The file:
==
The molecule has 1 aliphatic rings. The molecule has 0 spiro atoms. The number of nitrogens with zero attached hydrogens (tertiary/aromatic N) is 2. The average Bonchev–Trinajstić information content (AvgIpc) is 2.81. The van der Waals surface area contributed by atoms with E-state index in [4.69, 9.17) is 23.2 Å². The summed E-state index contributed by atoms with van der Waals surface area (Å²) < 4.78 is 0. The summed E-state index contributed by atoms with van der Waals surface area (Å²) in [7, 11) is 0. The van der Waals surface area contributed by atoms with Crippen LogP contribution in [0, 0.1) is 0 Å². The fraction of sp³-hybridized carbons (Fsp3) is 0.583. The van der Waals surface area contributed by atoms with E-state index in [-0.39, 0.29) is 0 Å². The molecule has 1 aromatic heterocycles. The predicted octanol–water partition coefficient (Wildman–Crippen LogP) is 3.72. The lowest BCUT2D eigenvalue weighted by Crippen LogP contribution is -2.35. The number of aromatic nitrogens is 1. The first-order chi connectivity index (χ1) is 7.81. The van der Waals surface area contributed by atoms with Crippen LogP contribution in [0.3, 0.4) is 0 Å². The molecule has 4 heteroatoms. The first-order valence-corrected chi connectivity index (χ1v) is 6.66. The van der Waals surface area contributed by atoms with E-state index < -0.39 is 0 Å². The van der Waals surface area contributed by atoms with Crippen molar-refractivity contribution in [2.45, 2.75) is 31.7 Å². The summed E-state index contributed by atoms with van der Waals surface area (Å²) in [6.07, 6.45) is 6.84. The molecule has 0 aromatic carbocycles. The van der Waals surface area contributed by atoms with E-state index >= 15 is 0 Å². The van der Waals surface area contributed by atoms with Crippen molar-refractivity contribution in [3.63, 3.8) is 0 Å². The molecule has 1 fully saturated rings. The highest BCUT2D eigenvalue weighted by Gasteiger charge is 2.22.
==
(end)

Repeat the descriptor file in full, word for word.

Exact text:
The molecule has 1 aliphatic rings. The molecule has 0 spiro atoms. The number of nitrogens with zero attached hydrogens (tertiary/aromatic N) is 2. The average Bonchev–Trinajstić information content (AvgIpc) is 2.81. The van der Waals surface area contributed by atoms with E-state index in [4.69, 9.17) is 23.2 Å². The summed E-state index contributed by atoms with van der Waals surface area (Å²) < 4.78 is 0. The summed E-state index contributed by atoms with van der Waals surface area (Å²) in [7, 11) is 0. The van der Waals surface area contributed by atoms with Crippen LogP contribution in [0, 0.1) is 0 Å². The fraction of sp³-hybridized carbons (Fsp3) is 0.583. The van der Waals surface area contributed by atoms with E-state index in [-0.39, 0.29) is 0 Å². The molecule has 1 aromatic heterocycles. The predicted octanol–water partition coefficient (Wildman–Crippen LogP) is 3.72. The lowest BCUT2D eigenvalue weighted by Crippen LogP contribution is -2.35. The number of aromatic nitrogens is 1. The first-order chi connectivity index (χ1) is 7.81. The van der Waals surface area contributed by atoms with Crippen LogP contribution in [0.3, 0.4) is 0 Å². The molecule has 4 heteroatoms. The first-order valence-corrected chi connectivity index (χ1v) is 6.66. The van der Waals surface area contributed by atoms with E-state index < -0.39 is 0 Å². The van der Waals surface area contributed by atoms with Crippen molar-refractivity contribution in [2.45, 2.75) is 31.7 Å². The summed E-state index contributed by atoms with van der Waals surface area (Å²) in [6.07, 6.45) is 6.84. The molecule has 0 aromatic carbocycles. The van der Waals surface area contributed by atoms with E-state index >= 15 is 0 Å². The van der Waals surface area contributed by atoms with Crippen molar-refractivity contribution in [3.63, 3.8) is 0 Å². The molecule has 1 fully saturated rings. The highest BCUT2D eigenvalue weighted by Gasteiger charge is 2.22.